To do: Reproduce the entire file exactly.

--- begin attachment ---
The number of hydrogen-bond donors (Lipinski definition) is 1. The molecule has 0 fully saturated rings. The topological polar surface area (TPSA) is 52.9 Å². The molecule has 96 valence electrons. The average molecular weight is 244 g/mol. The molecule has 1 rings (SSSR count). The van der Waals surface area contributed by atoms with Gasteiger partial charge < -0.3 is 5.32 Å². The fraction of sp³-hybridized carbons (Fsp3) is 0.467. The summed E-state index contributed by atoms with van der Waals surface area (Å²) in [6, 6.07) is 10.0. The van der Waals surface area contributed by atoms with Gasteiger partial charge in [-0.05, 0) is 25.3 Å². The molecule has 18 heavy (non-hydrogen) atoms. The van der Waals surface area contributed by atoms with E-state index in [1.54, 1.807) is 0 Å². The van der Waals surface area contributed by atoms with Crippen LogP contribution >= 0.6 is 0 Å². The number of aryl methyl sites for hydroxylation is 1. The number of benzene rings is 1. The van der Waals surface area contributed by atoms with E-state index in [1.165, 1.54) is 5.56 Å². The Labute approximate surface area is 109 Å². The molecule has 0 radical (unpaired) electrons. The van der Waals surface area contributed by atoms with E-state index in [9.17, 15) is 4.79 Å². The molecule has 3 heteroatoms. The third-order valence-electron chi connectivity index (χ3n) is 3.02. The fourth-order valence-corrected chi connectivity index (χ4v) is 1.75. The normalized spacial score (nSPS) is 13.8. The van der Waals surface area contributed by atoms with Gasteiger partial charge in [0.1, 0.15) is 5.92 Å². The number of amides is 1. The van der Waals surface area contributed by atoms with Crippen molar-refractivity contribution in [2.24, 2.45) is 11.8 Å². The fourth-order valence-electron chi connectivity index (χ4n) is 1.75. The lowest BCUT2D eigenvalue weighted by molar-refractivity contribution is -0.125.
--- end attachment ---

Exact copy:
The number of hydrogen-bond donors (Lipinski definition) is 1. The molecule has 0 fully saturated rings. The topological polar surface area (TPSA) is 52.9 Å². The molecule has 96 valence electrons. The average molecular weight is 244 g/mol. The molecule has 1 rings (SSSR count). The van der Waals surface area contributed by atoms with Gasteiger partial charge < -0.3 is 5.32 Å². The fraction of sp³-hybridized carbons (Fsp3) is 0.467. The summed E-state index contributed by atoms with van der Waals surface area (Å²) in [6, 6.07) is 10.0. The van der Waals surface area contributed by atoms with Gasteiger partial charge in [-0.05, 0) is 25.3 Å². The molecule has 18 heavy (non-hydrogen) atoms. The van der Waals surface area contributed by atoms with E-state index in [1.54, 1.807) is 0 Å². The van der Waals surface area contributed by atoms with Crippen LogP contribution >= 0.6 is 0 Å². The number of aryl methyl sites for hydroxylation is 1. The number of benzene rings is 1. The van der Waals surface area contributed by atoms with E-state index in [1.165, 1.54) is 5.56 Å². The Labute approximate surface area is 109 Å². The molecule has 0 radical (unpaired) electrons. The van der Waals surface area contributed by atoms with E-state index in [9.17, 15) is 4.79 Å². The molecule has 3 heteroatoms. The third-order valence-electron chi connectivity index (χ3n) is 3.02. The fourth-order valence-corrected chi connectivity index (χ4v) is 1.75. The normalized spacial score (nSPS) is 13.8. The van der Waals surface area contributed by atoms with Gasteiger partial charge in [0.1, 0.15) is 5.92 Å². The number of amides is 1. The van der Waals surface area contributed by atoms with Crippen molar-refractivity contribution in [2.24, 2.45) is 11.8 Å². The fourth-order valence-electron chi connectivity index (χ4n) is 1.75. The lowest BCUT2D eigenvalue weighted by molar-refractivity contribution is -0.125.